Date of Award




Document Type


Degree Name

Doctor of Philosophy (PhD)


Department of Environmental Health Sciences

Content Description

1 online resource (xiv, 251 pages) : illustrations (some color), maps (some color)

Dissertation/Thesis Chair

Ellen Braun-Howland

Committee Members

Ellen Braun-Howland, Lloyd Wilson, Gordon Carlson, David Dziewulski, Syni-An Hwang, Kimberlee Musser, Roger Sokol


antibiotics, coagulase-negative, mecA, methicillin, MRSA, Staphylococcus, Drug resistance in microorganisms, Staphylococcus aureus infections, Staphylococcus aureus

Subject Categories

Environmental Health | Microbiology | Public Health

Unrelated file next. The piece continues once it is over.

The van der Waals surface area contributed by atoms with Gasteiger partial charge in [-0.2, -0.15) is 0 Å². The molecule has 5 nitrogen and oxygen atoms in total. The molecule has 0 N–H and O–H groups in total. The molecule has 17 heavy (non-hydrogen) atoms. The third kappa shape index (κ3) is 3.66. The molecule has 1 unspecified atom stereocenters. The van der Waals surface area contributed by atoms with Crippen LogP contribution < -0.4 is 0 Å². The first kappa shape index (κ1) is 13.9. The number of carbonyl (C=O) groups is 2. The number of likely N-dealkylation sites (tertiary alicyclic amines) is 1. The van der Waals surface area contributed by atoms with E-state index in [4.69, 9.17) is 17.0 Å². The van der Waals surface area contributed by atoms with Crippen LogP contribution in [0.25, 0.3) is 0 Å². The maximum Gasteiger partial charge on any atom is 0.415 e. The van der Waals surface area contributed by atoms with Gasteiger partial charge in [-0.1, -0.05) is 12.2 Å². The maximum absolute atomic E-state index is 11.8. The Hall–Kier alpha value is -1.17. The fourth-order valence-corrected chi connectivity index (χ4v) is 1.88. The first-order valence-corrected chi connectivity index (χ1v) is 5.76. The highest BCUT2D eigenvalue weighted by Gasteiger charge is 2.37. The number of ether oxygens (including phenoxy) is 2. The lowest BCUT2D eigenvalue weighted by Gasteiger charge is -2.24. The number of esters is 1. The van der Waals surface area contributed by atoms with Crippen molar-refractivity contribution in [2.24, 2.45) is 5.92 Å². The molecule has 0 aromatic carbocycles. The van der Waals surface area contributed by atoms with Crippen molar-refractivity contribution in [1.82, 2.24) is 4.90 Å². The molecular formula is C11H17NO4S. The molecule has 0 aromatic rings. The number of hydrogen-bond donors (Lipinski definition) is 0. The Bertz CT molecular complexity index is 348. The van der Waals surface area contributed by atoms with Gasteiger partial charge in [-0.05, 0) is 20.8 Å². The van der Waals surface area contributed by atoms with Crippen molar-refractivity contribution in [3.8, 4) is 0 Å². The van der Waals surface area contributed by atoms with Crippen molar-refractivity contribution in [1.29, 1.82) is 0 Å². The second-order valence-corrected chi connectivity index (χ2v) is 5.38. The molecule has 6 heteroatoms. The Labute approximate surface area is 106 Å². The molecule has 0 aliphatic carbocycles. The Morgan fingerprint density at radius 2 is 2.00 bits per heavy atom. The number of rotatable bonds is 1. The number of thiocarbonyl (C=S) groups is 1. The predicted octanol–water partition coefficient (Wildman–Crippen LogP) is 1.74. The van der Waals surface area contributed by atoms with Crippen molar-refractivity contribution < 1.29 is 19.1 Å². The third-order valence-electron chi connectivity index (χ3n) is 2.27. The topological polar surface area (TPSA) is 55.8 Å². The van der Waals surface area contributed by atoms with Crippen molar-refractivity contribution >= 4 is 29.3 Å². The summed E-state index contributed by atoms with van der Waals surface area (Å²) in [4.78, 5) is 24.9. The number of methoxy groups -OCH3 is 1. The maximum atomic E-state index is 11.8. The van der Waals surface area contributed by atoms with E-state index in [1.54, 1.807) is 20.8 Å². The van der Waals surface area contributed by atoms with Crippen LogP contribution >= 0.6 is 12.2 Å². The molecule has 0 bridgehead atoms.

Ninety staphylococci carrying the mecA gene, including 17 strains of methicillin-resistant Staphylococcus aureus (MRSA), were isolated from environmental settings within New York State. Waterborne staphylococci harboring mecA were isolated from multiple sources: the Hudson River near a combined sewage overflow; urban streams; freshwater and marine beaches; a swimming pool; swimming pool decks; combined sewage; as well as wastewater treatment plant (WWTP) primary sewage influent, mixed liquor, aeration water, and final (unchlorinated) effluent. Environmental MRSA strains were isolated from beach water (n=3); swimming pool deck water (n=1); Hudson River water (n=2); combined sewage (n=3); as well as wastewater treatment plant mixed liquor (n=4), aeration water (n=2) and final effluent (n=2). MRSA strains were isolated from 3/75 (4%) of surface water samples collected from beaches near bathers. Characterization of MRSA isolates by pheno- and genotypic methods included antibiotic resistance testing, polymerase chain reaction amplification of portions of two genes encoding Panton-Valentine leukocidin, partial amplification and sequencing of variable regions within genes encoding staphylococcal protein A (spa) and hypothetical gene SACOL0058, and Pulsed-Field Gel Electrophoresis. The majority of environmental MRSA isolates resembled hospital-acquired MRSA strains in terms of genetic profiles. One MRSA isolate from swimming pool deck water, and another from WWTP aeration water, were indistinguishable from epidemic CA-MRSA (spa type t008; pulsotype USA300). Four Staphylococcus fleurettii isolates from surface water samples carried novel mecA variants, although mecI sequences were identical to that of pre-MRSA strain N315 (GenBank: BA000018.30). This is the first report of MRSA in swimming pool deck water, in river water at a combined sewer overflow discharge point, in surface water at freshwater beaches, and in WWTP final effluent, as well as the first extensive characterization of antibiotic resistance profiles among waterborne mecA-positive staphylococci. Study findings demonstrated that human exposure to MRSA may occur in more non-clinical settings than were previously known. This is also the first description of novel mecA variants in S. fleurettii, and the first report of cultivable S. fleurettii in surface water, indicating that the reported livestock colonizer is a potential reservoir of novel antibiotic resistance genomes that may be shared with S. aureus.